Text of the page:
Scene: A fancy fish market in Georgetown.
Economist enters. Shot of pages flying off a calendar or clock hands turning or some other metaphor for time passing that Gen Z will roll eyes at.
Ten minutes later, Economist reaches the head of the line.
Good morning! I need something for my sweet tooth. I’d like a pound of jellyfish, please.
That is disgusting! Jellyfish aren’t sweet, and they aren’t fish.
But they are edible. Just because they gross you out doesn’t mean I don’t like them. They are a great delicacy.
The owner of this place is a marine biologist who’s a stickler for scientific classifications. She sells only true fish in this shop. She sells lobsters, shrimp, oysters, clams, squid and other nonfish seafood in her other shop across the street. But you can’t buy jellyfish here because they don’t have any backbone, so they aren’t a fish. And you can’t buy them across the street because they are disgusting.
Of course jellyfish are fish! They swim in the ocean. And it says they are fish right in the name! I’m sick and tired of you liberal elitists changing the definition of everything!
Elitist? I’m up to my elbows in fish guts!
continuing without pausing
My kid came home crying the other day because her teacher said Pluto isn’t a planet anymore. I called the school to complain and asked for Miss Johnson, only to be told it’s Ms. Johnson! I tried to book a trip to Constantinople last week and I was told it’s now called Istanbul! I’d say “What is the world coming to?” but I’m afraid that if I use the word “world” I’ll offend Pluto!
Don’t worry about Pluto. It’ll be fine whatever we call it. But I told you: We don’t sell jellyfish.
That’s all right. Could I ask you something else? I work at the Federal Reserve, and I always ask shopkeepers: How’s business?
It’s terrible! During the pandemic, my cousin — who runs a shop called Just Potatoes — and I had a sweet side hustle during the pandemic delivering our famous fish and chips. We made a killing! But everyone is going out to restaurants now and I’m stuck with a ton of frozen haddock and gallons of cooking oil in the back. Luckily, my walk-in traffic is booming. My restaurant business is doing OK, but my distributor jacked up the price of salmon and he can’t always deliver when I need it because he can’t hire enough truck drivers! I think we’re in a recession.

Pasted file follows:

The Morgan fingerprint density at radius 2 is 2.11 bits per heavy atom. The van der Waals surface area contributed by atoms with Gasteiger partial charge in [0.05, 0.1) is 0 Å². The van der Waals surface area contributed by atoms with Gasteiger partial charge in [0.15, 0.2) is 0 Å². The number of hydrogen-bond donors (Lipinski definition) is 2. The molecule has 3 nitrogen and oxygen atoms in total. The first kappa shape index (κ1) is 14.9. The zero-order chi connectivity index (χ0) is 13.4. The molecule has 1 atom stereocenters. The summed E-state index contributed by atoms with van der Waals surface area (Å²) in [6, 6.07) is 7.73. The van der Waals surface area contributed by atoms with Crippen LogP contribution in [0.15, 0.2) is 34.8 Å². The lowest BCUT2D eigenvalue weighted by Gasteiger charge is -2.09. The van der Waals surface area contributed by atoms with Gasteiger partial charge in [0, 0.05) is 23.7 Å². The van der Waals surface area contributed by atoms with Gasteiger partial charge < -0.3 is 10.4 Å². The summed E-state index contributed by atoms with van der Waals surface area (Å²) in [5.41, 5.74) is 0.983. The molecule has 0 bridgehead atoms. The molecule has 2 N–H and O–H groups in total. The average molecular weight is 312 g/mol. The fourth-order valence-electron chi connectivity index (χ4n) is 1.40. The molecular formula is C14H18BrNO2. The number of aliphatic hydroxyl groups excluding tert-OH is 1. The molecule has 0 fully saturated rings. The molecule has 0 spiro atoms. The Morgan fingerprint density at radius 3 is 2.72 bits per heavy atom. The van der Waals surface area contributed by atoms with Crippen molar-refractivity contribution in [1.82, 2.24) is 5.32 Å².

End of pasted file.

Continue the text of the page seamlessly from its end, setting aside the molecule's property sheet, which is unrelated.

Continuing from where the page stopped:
That doesn’t sound like a recession to me. Your shop is busy, and everyone is working! In a recession, lots of people lose their jobs and they don’t buy fancy fish. I know the economy is slowing, but we haven’t crossed the line yet. It’s not a recession.
It has to be a recession. I heard a guy on the radio say so because the GDP fell again!
I’m a stickler for scientific classification, too. And I say that a recession is a significant decline in economic activity that is spread across the economy and that lasts more than a few months. The decline isn’t that significant because final sales to domestic purchasers only slipped by 0.3% in the second quarter, and it hasn’t spread all across the economy because everyone still has a job and consumers are still spending lots of money on things like salmon dinners. Maybe a recession will come next month or next year, but it hasn’t started yet. Anyway, I’ll come back for some of your yummy fish and chips as soon as I’ve found someone who’ll sell me some jellyfish.
leaving, mutters under her breath
That guy doesn’t know a thing about fish!
turning to the next customer, mutters under his breath, in perfect synchronization with Economist
That woman doesn’t know a thing about the economy!
Hey! Could I have a pound of whale, filleted? And don’t give me any of that malarkey about whales not being fish! They have backbones, don’t they?
Rex Nutting is a columnist for MarketWatch who has been writing about the economy for more than 25 years. He’s keeping his day job.
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